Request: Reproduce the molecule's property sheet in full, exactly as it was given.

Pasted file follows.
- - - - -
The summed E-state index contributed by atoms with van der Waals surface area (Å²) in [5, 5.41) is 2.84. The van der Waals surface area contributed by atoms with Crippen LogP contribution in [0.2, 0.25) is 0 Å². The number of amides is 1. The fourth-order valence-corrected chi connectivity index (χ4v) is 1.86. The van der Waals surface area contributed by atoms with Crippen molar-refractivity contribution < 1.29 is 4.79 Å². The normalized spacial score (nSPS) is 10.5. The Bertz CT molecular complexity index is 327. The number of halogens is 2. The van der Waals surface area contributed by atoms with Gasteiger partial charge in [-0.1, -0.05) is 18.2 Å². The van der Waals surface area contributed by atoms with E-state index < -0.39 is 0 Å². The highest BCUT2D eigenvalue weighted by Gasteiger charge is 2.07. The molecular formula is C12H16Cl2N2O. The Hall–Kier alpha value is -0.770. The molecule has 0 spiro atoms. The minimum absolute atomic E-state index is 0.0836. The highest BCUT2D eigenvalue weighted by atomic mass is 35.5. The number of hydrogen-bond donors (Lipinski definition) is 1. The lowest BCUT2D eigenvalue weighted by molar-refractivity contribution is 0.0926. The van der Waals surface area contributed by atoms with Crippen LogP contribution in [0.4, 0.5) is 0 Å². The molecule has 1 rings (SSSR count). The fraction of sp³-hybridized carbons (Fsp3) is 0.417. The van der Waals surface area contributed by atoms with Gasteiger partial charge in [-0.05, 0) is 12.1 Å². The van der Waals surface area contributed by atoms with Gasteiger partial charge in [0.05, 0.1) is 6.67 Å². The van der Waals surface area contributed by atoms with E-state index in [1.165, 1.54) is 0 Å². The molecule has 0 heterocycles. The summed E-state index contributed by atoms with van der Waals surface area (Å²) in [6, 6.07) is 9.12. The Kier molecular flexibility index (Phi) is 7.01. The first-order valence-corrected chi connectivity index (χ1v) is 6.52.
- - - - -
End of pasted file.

The summed E-state index contributed by atoms with van der Waals surface area (Å²) in [5, 5.41) is 2.84. The van der Waals surface area contributed by atoms with Crippen LogP contribution in [0.2, 0.25) is 0 Å². The number of amides is 1. The fourth-order valence-corrected chi connectivity index (χ4v) is 1.86. The van der Waals surface area contributed by atoms with Crippen molar-refractivity contribution < 1.29 is 4.79 Å². The normalized spacial score (nSPS) is 10.5. The Bertz CT molecular complexity index is 327. The number of halogens is 2. The van der Waals surface area contributed by atoms with Gasteiger partial charge in [-0.1, -0.05) is 18.2 Å². The van der Waals surface area contributed by atoms with E-state index < -0.39 is 0 Å². The highest BCUT2D eigenvalue weighted by Gasteiger charge is 2.07. The molecular formula is C12H16Cl2N2O. The Hall–Kier alpha value is -0.770. The molecule has 0 spiro atoms. The minimum absolute atomic E-state index is 0.0836. The highest BCUT2D eigenvalue weighted by atomic mass is 35.5. The number of hydrogen-bond donors (Lipinski definition) is 1. The lowest BCUT2D eigenvalue weighted by molar-refractivity contribution is 0.0926. The van der Waals surface area contributed by atoms with Crippen LogP contribution in [0.4, 0.5) is 0 Å². The molecule has 1 rings (SSSR count). The fraction of sp³-hybridized carbons (Fsp3) is 0.417. The van der Waals surface area contributed by atoms with Gasteiger partial charge in [-0.05, 0) is 12.1 Å². The van der Waals surface area contributed by atoms with Gasteiger partial charge in [0.05, 0.1) is 6.67 Å². The van der Waals surface area contributed by atoms with E-state index in [1.165, 1.54) is 0 Å². The molecule has 0 heterocycles. The summed E-state index contributed by atoms with van der Waals surface area (Å²) in [6, 6.07) is 9.12. The Kier molecular flexibility index (Phi) is 7.01. The first-order valence-corrected chi connectivity index (χ1v) is 6.52.